The “True Darkness” of the Slave Woman: Portrayal of women and violence in Marlon James’ The Book of Night Women ( Vol-3,Issue-1,January - February 2018 )
Author: Sangeeta S.
Keyword: Violence; women; darkness; slavery: Marlon James; Jamaica; colonisation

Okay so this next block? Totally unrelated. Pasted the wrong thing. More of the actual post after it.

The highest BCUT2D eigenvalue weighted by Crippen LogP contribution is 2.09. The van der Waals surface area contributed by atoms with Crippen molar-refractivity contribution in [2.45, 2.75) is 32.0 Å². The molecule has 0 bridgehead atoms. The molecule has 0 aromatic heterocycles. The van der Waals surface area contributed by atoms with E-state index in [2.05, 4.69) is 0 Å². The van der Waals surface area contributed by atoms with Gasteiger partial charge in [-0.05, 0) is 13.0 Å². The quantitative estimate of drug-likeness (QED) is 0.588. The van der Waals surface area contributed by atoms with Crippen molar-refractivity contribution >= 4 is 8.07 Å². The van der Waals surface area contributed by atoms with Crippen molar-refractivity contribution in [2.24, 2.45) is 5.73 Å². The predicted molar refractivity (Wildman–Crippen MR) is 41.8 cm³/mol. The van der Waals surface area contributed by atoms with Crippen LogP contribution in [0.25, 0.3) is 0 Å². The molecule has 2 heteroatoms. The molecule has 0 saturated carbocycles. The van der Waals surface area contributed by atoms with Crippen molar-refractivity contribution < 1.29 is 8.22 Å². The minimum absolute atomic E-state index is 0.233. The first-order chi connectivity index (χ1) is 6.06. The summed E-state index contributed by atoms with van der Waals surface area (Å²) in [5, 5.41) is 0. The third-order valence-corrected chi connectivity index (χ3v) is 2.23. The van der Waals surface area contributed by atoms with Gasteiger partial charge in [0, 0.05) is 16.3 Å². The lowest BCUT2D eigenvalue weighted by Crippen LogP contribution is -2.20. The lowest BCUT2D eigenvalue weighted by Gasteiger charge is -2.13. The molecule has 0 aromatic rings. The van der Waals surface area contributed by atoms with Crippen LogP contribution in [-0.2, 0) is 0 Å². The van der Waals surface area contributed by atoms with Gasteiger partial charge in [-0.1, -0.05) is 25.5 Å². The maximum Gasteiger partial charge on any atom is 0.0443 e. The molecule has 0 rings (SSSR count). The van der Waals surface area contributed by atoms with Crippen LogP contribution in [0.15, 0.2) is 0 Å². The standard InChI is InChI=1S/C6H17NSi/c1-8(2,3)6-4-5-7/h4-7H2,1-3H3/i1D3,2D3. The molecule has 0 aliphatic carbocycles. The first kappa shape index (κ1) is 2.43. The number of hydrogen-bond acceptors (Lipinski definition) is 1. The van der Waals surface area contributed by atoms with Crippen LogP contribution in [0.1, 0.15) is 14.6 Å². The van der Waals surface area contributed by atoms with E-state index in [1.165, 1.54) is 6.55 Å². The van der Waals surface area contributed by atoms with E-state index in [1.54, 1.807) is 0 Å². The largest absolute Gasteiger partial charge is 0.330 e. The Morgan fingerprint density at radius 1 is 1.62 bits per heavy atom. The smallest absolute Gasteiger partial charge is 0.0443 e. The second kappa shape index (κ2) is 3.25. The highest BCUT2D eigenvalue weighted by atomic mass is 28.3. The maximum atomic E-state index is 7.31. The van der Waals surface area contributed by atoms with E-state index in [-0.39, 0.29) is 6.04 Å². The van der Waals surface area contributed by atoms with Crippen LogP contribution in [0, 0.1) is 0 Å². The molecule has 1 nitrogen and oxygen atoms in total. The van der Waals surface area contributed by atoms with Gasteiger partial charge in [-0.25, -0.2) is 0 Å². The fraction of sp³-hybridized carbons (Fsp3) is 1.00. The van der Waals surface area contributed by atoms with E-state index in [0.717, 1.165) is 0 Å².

Abstract: Violence is one of society’s biggest, most tragic problems.However the cultural constructs, kept in place and reinforced by the patriarchal societies that we live in, refuse to associate women with violence. They are never seen capable of being the aggressors, their trauma or the complete lack of it, when they become the mute spectators of violence, is hardly ever recognised and if violence is perpetrated on them, it is normalised as being the fate of their kind. In his novel, The Book of Night Women, Marlon James traces out the lives of Jamaican slave women during the period of British colonisation of the island. James attempts to narrate from the perspective of women in general and slave women in particular. He does not shy away from associating women with violence. They are seen as perpetrators, spectators and victims of violence. In The Book of Night Women, violence is not constrained by gender. The attempt of this paper is to study the female characters of the novel in the three broad categories of perpetrators, spectators and victims of violence.
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